Taking personal funds and comingling them corporate funds can be construed as money laundering. Selling shares of stock to raise additional revenues dilutes the value of the outstanding shares, thus reducing the value of investor’s holdings. Issuing shares privately has serious consequences for publicly-traded companies.

The bottom line is that decreasing the personal income tax rates has no effect on job creation. The suggestion that failing to renew the tax reductions would have an adverse effect on the economy would only hold true if you believe that people with annual incomes of more than $373,650 (not $250,000 as the news media continues to reiterate) are living so close to their maximum means that adding three percent to their net income would somehow stimulate the economy, when only 10% of the population lives at that level.

For all of the Republican ballyhoo about how failing to reinstate these tax cuts would adversely affect job creation, the fact remains that the tax cuts have no effect upon corporate taxes but only on personal taxes….but that doesn’t matter because corporate taxes are charged on net profits after expenses.

ALL expenses incurred during business development activities, which includes all job creation activity costs, are deducted BEFORE the taxes are charged against net proceeds as a cost of doing business.

Therefore, it’s ridiculous to maintain that not reinstating these tax cuts would have any effect on job creation since all that any company has to do to pay ZERO taxes on funds expended for job creation is to do it…and charge off the cost on the annual tax returns.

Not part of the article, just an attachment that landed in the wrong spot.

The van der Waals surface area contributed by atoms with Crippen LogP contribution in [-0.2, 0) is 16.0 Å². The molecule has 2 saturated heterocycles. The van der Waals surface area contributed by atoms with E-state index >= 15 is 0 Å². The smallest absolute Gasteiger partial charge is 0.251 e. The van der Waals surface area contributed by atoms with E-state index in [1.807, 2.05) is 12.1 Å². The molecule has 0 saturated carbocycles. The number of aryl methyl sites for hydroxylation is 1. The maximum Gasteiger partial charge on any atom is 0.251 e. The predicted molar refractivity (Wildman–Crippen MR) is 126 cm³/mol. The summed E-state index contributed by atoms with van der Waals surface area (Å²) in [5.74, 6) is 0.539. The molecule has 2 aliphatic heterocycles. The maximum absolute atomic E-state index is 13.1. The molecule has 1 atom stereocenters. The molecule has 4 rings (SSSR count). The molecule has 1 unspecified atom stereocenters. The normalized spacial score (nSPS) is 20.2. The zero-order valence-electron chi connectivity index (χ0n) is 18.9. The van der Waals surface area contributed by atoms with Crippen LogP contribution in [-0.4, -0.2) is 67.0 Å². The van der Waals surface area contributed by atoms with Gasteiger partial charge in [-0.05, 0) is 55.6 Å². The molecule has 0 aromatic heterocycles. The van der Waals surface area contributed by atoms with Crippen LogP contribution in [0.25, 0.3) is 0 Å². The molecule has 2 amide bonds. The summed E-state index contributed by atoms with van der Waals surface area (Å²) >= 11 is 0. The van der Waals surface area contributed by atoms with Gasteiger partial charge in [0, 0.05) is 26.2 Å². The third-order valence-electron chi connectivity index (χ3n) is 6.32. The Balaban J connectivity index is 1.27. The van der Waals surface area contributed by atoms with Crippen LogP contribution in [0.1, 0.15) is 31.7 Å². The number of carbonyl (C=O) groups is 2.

Now, I understand how the majority of Americans - who lack even the most basic training in economics and finance - might make this mistake....but I do NOT understand how even the most sophisticated democratic legislators either don't get this essential fact or choose to ignore it during their debates....or is it simply that the media doesn't report it?

Am I wrong here? I've read the relevant laws and the The Economic Growth and Tax Relief Reconciliation Act of 2001 (Pub.L. 107-16, 115 Stat. 38, June 7, 2001) and nowhere do they stipulate any changes to the corporate tax rates.

By the same token, I have spent 40 years in the business world and I've had my hands slapped several times for trying to inject personal money into failing businesses. Correct me if I am wrong here.